This afternoon I found myself looking over more than a half dozen piles of printed pages lying atop my bed. Not strewn, but in neat-enough piles. Their cover pages hold such titles (written in colored pencil) as “Vienna” and “Prague” and “Narrative Arc” and “O, Though I Walk Through the Valley of Death….” Together, these piles make up some 100 possible scenes for my new project, a novel tentatively titled and loosely outlined (a strong narrative arc, for now, these first weeks of teasing out the story, all of which need a writer’s engineering to connect the various bridge spans).
To say that my excitement — and trepidation — claws at me, would be an understatement.
In this state and at that moment I realized that, three years ago, I had stood in just this same position (though a few blocks away) as I had begun another novel, whose idea was put together in much the same way, as piles of loosely based notes and sketched-out scenes and vivid characters vs. vague characters. And all kinds of possibilities.
That project turned into “What Beauty” which came out exactly one month ago. Sales are okay, thanks for asking (with one nice review). What I didn’t know about that novel, three years ago (including its title), was how soon I would get from the notes to the last (5th) draft. I didn’t think about that. I didn’t know how I would write the press releases, or the galley letter. I hadn’t thought about the cover, or about the reviewers who would get a copy.
I simply began to organize the notes into a general chronological order. It was the second time I used my “Stepping Stone” method of organizing a story and the work that would consume my life, and my mind, for the next 2 1/2 years.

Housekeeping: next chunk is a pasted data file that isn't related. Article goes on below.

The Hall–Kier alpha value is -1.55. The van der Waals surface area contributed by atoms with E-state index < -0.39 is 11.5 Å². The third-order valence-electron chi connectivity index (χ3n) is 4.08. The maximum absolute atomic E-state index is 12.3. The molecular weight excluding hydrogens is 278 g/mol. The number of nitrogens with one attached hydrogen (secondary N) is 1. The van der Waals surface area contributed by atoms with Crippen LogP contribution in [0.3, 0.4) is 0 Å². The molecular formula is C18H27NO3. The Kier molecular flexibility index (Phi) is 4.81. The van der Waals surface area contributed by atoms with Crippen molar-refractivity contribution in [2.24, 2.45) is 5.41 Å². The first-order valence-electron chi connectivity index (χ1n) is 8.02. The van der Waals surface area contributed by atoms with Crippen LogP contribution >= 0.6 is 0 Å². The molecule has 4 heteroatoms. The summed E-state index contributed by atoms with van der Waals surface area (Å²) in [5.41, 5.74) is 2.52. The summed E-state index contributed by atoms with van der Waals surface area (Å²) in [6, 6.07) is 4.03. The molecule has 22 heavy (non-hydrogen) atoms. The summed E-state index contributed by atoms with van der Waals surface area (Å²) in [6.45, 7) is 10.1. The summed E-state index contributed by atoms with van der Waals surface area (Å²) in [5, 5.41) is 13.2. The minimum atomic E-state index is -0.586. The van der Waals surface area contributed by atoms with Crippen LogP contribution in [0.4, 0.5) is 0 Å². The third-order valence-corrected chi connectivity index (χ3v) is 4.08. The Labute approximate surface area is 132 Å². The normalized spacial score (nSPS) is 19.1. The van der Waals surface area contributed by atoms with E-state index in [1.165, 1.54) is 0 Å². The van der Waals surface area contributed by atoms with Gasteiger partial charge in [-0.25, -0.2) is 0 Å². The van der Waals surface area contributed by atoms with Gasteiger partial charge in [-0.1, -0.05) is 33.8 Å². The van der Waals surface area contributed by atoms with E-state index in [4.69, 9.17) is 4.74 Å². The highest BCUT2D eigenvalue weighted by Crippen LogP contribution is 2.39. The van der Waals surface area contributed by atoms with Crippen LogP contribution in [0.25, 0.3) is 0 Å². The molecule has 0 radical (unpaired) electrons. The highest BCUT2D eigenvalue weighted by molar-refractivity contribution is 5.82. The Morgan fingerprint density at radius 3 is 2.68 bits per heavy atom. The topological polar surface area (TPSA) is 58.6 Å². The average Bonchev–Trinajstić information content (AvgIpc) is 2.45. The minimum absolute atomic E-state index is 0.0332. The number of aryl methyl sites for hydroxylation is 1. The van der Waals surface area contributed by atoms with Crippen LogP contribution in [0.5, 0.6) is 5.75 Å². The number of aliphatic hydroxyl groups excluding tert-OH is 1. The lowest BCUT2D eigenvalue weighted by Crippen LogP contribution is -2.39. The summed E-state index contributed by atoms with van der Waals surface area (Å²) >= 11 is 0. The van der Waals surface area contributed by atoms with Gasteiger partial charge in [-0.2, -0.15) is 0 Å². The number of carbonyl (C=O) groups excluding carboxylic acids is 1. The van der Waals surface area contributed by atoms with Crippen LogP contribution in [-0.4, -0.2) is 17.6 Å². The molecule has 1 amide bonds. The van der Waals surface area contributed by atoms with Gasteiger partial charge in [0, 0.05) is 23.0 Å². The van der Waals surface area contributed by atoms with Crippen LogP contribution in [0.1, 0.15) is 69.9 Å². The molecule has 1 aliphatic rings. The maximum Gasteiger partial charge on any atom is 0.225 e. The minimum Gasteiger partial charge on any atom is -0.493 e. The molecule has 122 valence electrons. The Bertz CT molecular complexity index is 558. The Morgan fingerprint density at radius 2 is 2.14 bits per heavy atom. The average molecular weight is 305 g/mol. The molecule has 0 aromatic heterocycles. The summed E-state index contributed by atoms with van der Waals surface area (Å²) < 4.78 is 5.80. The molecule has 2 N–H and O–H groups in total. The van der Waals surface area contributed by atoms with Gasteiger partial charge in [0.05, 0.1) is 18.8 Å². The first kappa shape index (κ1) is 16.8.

When I realized this afternoon that another project as daugnting as the last sat before me, I breathed deeply and, as I exhaled, a chuckle became a laugh. “This writing stuff is hard work,” is what that laugh told me. “Time to have fun; get busy.”
It’s good to work, to take a sustained time for a walk through a fictional world that is of your making, with people you’ve chosen out of all the others you found and — with luck — can use in some other story; but not this story. And while I don’t plan on “how long” a project shall take, I know that the time will be productive, frustrating, not-enough-or-too-much, and well spent, and worth the effort for the next three or four or ….
Don’t think, Mark — write and think.
The Village Wit (2010) is a humorous and sometimes dark odyssey through village life, love’s fall, sexual politics, and that place where memory and modern love intersect. Read an excerpt here. This book is also available as an ebook.